Temporal and spatial variations in freeze warnings in the conterminous United States: 2005–2018

Brandon Lawhorn, Robert C. Balling

Research output: Contribution to journalArticlepeer-review

Abstract

It is well-documented that the United States (US), along with other mid-latitude land locations, has experienced warming in recent decades in response to changes in atmospheric composition. Among other changes, Easterling (2002) reported that the frost-free period is now longer across much of the US with the first frost in fall occurring later and the last freeze in spring occurring earlier. In this investigation, we explore spatial and temporal variations in all freeze warnings issued by the US National Weather Service. Freeze warning counts are highest in the southeastern US peaking overall in the spring and fall months. Freeze warnings tend to occur more toward summer moving northward and westward into more northerly states. Consistent with the warming in recent decades, we find statistically significant northward movements in freeze warning centroids in some months (December, February) across the study period (2005–2018). Detection of spatial and temporal trends in freeze warnings may be of interest to any number of scientists with applied climatological interests.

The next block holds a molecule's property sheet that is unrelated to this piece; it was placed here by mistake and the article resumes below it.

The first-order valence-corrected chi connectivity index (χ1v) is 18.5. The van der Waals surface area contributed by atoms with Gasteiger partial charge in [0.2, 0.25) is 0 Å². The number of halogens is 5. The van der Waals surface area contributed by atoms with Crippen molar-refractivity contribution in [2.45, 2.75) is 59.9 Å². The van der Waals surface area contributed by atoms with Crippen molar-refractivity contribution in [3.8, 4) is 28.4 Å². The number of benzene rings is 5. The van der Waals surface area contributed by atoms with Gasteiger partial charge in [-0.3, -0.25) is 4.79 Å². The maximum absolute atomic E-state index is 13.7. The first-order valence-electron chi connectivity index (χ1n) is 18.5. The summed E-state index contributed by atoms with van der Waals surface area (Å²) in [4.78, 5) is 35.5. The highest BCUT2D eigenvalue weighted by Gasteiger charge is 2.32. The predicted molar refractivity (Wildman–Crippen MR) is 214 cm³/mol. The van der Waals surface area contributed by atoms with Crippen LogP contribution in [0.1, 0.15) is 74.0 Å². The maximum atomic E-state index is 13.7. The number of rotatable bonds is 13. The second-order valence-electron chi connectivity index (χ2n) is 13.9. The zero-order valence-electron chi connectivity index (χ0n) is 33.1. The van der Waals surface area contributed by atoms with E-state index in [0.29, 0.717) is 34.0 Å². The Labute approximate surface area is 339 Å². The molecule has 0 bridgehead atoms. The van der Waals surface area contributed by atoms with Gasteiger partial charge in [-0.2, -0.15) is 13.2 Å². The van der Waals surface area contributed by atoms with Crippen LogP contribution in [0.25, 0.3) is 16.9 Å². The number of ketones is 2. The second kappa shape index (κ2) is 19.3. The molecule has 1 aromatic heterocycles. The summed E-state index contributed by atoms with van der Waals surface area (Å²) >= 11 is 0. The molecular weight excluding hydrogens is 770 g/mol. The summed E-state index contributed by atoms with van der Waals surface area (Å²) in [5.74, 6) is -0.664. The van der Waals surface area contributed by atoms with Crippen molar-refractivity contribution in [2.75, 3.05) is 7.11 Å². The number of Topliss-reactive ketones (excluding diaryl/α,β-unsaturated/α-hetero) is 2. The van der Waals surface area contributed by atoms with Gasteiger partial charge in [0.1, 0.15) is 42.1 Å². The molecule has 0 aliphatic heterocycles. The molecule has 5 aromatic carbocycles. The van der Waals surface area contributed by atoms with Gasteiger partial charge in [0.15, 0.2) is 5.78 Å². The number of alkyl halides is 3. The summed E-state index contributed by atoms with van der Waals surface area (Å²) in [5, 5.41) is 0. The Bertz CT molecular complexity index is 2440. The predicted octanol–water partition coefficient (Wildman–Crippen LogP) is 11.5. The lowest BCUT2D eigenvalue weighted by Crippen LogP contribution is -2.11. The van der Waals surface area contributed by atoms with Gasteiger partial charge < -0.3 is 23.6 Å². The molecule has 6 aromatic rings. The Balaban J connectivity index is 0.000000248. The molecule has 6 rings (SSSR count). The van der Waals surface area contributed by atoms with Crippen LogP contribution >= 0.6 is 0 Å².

Original languageEnglish (US)
JournalTheoretical and Applied Climatology
DOIs
StateAccepted/In press - Jan 1 2019
Externally publishedYes

ASJC Scopus subject areas

  • Atmospheric Science

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